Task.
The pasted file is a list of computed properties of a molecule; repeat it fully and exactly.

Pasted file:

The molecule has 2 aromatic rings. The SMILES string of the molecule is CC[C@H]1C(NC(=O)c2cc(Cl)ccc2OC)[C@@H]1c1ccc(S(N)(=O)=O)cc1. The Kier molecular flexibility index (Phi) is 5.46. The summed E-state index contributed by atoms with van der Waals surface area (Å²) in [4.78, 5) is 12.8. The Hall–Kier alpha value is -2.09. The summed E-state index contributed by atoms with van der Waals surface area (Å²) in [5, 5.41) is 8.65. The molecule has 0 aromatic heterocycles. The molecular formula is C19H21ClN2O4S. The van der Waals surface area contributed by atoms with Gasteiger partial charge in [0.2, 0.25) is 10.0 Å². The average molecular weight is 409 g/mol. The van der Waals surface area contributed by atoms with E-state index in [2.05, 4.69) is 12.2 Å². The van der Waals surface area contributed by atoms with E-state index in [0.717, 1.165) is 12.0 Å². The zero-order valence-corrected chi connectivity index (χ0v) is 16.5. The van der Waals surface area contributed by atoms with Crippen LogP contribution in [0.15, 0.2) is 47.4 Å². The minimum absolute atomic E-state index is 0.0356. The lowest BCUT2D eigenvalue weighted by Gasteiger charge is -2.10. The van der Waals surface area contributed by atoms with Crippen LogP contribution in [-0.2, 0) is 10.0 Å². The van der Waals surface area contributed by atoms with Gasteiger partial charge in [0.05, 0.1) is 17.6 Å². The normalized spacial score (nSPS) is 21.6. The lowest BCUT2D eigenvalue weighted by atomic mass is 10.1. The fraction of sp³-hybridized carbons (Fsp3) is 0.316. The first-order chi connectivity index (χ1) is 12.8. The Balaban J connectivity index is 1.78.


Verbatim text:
The molecule has 2 aromatic rings. The SMILES string of the molecule is CC[C@H]1C(NC(=O)c2cc(Cl)ccc2OC)[C@@H]1c1ccc(S(N)(=O)=O)cc1. The Kier molecular flexibility index (Phi) is 5.46. The summed E-state index contributed by atoms with van der Waals surface area (Å²) in [4.78, 5) is 12.8. The Hall–Kier alpha value is -2.09. The summed E-state index contributed by atoms with van der Waals surface area (Å²) in [5, 5.41) is 8.65. The molecule has 0 aromatic heterocycles. The molecular formula is C19H21ClN2O4S. The van der Waals surface area contributed by atoms with Gasteiger partial charge in [0.2, 0.25) is 10.0 Å². The average molecular weight is 409 g/mol. The van der Waals surface area contributed by atoms with E-state index in [2.05, 4.69) is 12.2 Å². The van der Waals surface area contributed by atoms with E-state index in [0.717, 1.165) is 12.0 Å². The zero-order valence-corrected chi connectivity index (χ0v) is 16.5. The van der Waals surface area contributed by atoms with Crippen LogP contribution in [0.15, 0.2) is 47.4 Å². The minimum absolute atomic E-state index is 0.0356. The lowest BCUT2D eigenvalue weighted by Gasteiger charge is -2.10. The van der Waals surface area contributed by atoms with Crippen LogP contribution in [-0.2, 0) is 10.0 Å². The van der Waals surface area contributed by atoms with Gasteiger partial charge in [0.05, 0.1) is 17.6 Å². The normalized spacial score (nSPS) is 21.6. The lowest BCUT2D eigenvalue weighted by atomic mass is 10.1. The fraction of sp³-hybridized carbons (Fsp3) is 0.316. The first-order chi connectivity index (χ1) is 12.8. The Balaban J connectivity index is 1.78.